Probably me. The singer always takes the most time, next would be the guitar players, Tony Bruno and then at the end, Andy Timmons.
Which band member hardly spent any time at all in the studio and why?
Westy I guess... (Steve West) for one, he works fast on his drum tracks, and also I would always kick him out of the studio when I was singing because he would re-write songs while I was singing them and even after I had just sung them perfectly. It used to kill me and I love the guy, but I used to want to kill him because I would have to re-sing the new word perfectly in tune and it's always hard to sing lines, just because he wanted to change a syllable or a word. In the end he always got his way, I never won!
Let's talk about the lyrics. Are you just as fond of them today or are they typical of its time?
Typical of its time... I feel a little silly singing lines like "girl you'd look better in your birthday suit" (from 'Naughty Naughty')... but I never feel silly after the show when I get paid. That part of the show rocks.
How did you go on about capturing your 'live sound', or perhaps you didn't?
We are one of the best live bands you can see (for under $50! lol). We rock even better live than on cd. Always did, still do. Everyone in the band are top live players.
Did the record company interfere anything on your "sound" and "songs", considering what's 'hot and not' at the time?
They had a say in everything, they paid for the party but we were signed because that is what we already sounded like and looked like, so they didn't have to change much. They saw the potential and they just polished the diamond and marketed it to the fans, they did a fine job.
Your favourite songs off the album and why?
"Dont Walk Away"... it's easy to sing live. "Rock America" will always be special to me, I loved that song, especially the first demo of it. That had some magic to it.
Any 'oh-I-wish-we-had-never-recorded' song on this album?
Personally yes-our rap song- "yeah you want it" - but it wasn't my idea at the time and it wasn't meant to be taken seriously, but still, now when I hear it it, I vomit in my own mouth just a little bit and have to choke it back. lol. [Ed: "Yeah You Want It" is on the band's second album "Screw It" actually...]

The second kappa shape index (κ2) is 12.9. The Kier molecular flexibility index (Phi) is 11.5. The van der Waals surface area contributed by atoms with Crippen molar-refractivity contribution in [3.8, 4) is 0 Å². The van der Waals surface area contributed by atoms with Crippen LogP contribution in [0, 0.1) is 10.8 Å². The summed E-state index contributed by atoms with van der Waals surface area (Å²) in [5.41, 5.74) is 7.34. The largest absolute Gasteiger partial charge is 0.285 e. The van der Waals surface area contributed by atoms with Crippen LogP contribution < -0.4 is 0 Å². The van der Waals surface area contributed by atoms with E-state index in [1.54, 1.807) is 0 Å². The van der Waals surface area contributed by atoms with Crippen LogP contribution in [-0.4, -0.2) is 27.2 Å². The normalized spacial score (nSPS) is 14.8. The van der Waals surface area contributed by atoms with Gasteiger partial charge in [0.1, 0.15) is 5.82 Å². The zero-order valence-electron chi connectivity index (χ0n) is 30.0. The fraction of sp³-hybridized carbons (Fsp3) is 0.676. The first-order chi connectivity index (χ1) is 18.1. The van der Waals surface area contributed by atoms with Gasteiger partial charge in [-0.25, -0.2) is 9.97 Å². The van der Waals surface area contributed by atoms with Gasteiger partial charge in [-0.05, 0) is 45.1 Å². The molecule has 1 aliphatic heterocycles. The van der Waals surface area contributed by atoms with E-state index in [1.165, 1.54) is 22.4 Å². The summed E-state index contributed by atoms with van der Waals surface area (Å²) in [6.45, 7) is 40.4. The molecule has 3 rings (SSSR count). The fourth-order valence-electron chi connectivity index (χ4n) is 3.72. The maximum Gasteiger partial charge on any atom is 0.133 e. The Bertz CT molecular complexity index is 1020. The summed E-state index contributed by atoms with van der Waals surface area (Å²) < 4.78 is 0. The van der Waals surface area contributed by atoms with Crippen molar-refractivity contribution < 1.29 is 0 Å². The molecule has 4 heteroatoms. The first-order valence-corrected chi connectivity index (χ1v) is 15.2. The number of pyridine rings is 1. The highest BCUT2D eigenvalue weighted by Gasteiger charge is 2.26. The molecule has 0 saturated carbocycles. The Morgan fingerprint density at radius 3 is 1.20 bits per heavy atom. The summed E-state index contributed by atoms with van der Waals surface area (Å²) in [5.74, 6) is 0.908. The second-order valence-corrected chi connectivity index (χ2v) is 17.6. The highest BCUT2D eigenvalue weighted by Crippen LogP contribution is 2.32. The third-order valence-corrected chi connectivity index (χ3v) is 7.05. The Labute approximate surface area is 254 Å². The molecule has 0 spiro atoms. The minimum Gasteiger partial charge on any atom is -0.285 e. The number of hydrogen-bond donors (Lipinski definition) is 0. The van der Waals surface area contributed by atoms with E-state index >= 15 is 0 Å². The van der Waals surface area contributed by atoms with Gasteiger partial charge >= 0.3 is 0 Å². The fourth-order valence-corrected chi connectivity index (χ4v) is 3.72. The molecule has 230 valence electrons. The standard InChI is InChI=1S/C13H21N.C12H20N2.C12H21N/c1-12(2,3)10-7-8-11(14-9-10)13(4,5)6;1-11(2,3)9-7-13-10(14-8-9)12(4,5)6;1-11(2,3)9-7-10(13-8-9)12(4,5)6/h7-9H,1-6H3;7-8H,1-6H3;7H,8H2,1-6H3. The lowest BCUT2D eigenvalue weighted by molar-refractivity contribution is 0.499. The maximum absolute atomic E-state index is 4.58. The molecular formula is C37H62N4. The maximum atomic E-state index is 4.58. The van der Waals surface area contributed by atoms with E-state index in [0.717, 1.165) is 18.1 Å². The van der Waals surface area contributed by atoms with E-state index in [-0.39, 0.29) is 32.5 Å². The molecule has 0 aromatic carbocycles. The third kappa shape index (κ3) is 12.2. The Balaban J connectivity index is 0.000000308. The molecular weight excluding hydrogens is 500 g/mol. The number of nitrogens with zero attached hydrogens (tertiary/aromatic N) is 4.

Were there any other tracks recorded during those studio sessions that didn't make the cut?
We had some cool demos of other songs that didn't make the 1st cd, but I think that everything we recorded made the disc. It was well planned during pre production.
What's your honest opinion about the songs and the production today? Dated, fresh, a mess?
Classic for its time... and still sounds big.
Are there any 'crazy' behind the scenes anecdotes from these sessions that you can share with us?
No... well yes, every hour something else crazy and/or naked was going on... but I cant share any.
Were you ever a "priority" case or merely just another release at your record label?
Yeah, low priority at first, then when we released the video and it took off on MTV, making it to the top of the daily countdown, then they gave us the push. They let a lot of other good bands drop, they sort of release a lot, see what sticks, and then go with that. So you could spend a year making a cd, and then in 2 weeks if you don't chart, it's over and you become a tax write off. We were lucky but we also worked really hard.
Did you ever feel like the record label supported you guys enough afterwards? (promotion-wise, tours, etc.).
Yes, I guess, but they never released a ballad, which was stupid because we got big without one, and other great bands like Warrant and Firehouse got HUGE especially because of the ballads. If we had released a ballad we would have been multi platinum, but they had a different strategy and by the time they figured out what to do, everyone started wearing flannel and goatees and it was over for us and our style of music. So, no ballad and so - there's no Ferrari in the driveway.
Any regrets whatsoever? (regarding the album of course)
Just the lack of a ballad release, that would have paid some bills.
If there's anything you'd like to add, say, or promote, please do:
Yes! Thank you and special thanks to all the fans! Please go to:
www.tedpoley.com and pick up my new
2 CD set TED POLEY GREATEST HITS. See you on the road soon, either with D2 or with
my solo band. KEEP ROCKIN EVERYBODY.
Interview by: Urban "Wally" Wallstrom,